To Joseph Eichler, home building was a deeply personal affair,
in effect, a form of creative self-expression; he threw himself
into his projects.
Eichler, late 1940s
In 1949 he hired the architect and Frank Lloyd Wright disciple Robert
Anshen and Anshen's partner Allen to design him a house on his one-acre
property in Atherton. The house, in which Eichler would live until
1965, was modeled after Bazett House, built 1940 by Frank Lloyd
Wright in Hillsborough.
In 1950, Eichler commissioned the architectural firm to design
prototypes for five of his subdivisions: Sunnyvale Manor Addition,
Sunnyvale; El Centro Gardens, Green Gables, and Greer Park in Palo
Alto; Atherwood in Redwood City. Eichler built the property at 751
De Soto Eichler in 1952.
Bazett House, Frank Lloyd Wright. Hillsborough, California, 1940
Eichler homes featured purity and elegance in everyday living for
the least cost. They were practical, manageable and aesthetically
enriching. Designs were technically sophisticated, however, and
although cheaper to build than many conventional "stick-built"
homes, Eichlers were nonetheless tricky to put together.
Anshen's original Eichler layouts included flexible open planning
and built-in furnishings that made for efficient, innovative ways
of family living. The design strategy of post-and-beam structure,
and exposed Philippine mahogany-veneered plywood panels had a custom
designed feeling. A large picture window gave airy feelings. A sliding
glass door that opened onto a patio became a transparent wall, further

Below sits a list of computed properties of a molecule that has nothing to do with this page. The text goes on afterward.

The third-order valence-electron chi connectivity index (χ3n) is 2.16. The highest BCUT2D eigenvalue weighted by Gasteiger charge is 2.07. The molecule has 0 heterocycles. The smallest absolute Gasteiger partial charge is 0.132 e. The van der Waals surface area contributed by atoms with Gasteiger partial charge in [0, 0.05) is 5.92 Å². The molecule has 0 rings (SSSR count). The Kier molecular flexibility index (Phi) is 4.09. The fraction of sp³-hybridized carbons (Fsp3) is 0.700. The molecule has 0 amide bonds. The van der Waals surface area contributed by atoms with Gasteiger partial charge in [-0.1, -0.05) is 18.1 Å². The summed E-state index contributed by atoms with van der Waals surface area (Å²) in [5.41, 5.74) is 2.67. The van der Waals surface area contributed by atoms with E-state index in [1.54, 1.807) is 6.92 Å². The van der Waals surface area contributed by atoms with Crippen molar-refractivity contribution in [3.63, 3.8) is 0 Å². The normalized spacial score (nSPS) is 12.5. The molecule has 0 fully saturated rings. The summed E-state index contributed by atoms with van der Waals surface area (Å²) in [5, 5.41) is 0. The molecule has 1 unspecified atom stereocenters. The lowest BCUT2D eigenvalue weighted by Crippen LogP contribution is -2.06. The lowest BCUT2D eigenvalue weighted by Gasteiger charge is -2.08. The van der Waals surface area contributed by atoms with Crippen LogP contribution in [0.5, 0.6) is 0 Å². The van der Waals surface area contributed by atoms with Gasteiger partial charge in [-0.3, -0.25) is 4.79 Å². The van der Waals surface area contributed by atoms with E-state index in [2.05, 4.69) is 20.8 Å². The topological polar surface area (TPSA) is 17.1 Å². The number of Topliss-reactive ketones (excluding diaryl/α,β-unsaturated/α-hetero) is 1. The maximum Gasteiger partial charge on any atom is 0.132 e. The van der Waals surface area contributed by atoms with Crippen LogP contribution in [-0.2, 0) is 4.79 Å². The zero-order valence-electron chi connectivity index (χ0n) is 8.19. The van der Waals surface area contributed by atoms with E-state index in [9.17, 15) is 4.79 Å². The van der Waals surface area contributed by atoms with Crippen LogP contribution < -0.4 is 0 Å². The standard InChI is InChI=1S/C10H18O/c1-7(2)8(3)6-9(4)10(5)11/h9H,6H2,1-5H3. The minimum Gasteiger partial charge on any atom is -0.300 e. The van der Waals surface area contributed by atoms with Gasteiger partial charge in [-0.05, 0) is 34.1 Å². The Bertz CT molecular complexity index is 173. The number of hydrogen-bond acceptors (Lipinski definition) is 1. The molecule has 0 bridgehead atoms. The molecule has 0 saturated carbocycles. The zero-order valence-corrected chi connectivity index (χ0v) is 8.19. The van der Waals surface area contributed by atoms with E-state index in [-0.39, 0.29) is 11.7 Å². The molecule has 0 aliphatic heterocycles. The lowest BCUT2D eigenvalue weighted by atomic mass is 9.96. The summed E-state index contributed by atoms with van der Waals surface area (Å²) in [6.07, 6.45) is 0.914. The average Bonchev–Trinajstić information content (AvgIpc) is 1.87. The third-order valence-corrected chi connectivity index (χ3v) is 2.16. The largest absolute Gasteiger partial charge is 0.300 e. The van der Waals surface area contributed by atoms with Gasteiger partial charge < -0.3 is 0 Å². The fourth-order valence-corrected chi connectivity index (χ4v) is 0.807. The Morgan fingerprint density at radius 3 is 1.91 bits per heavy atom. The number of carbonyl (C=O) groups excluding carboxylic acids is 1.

erasing the boundary between indoor and outdoor space. Later models
introduced the famous Eichler atriums, an entrance foyer designed
to further advance the Eichler concept of integrating outdoor and
Floor plans open up movement and visibility among various realms
within the house. Eichler kitchens were combined with a "multi-purpose
room," thus allowing mothers to oversee their children as they,
mothers, worked. Living and dining rooms were combined and often
used to separate the children's bedrooms from the parents' room.
The living and dining rooms in houses' rears faced enclosed gardens.
The bedroom wings defined and sheltered a backyard patio accessible
through a door in the floor-to-ceiling glass walls.
featured modern appliances set against modern surfaces with easy
upkeep. Among the most popular features were the built-in breakfast
bars. An extension of the kitchen counter that was connected to
the base cabinet, the bar swiveled on a hinge that allowed it to
swing into the multi-purpose room to serve as a formal dining table.
Kitchen cabinets were small but elegant, durable, and finished with
Zolatone, a washable multicolored lacquer paint invented in 1948.
Eichler kitchen: thermador appliances, zolatone-treated cabinetry;
sliding doors; extendable swing-out table. Even recently remodeled
Eichler homes retain this kitchen plan.
Eichler hired landscape architects who helped develop the concept
of indoor-outdoor living by sculpting yard spaces to extend the
living areas beyond the bounds of the house. Patios with built-in
planters added spatial definition. The outdoor living spaces helped
sell the houses.
In recent years, Eichlers have become fashionable again, as part
of a rediscovery of American mid-century modern style. Eichler Homes
today sell for extraordinary sums.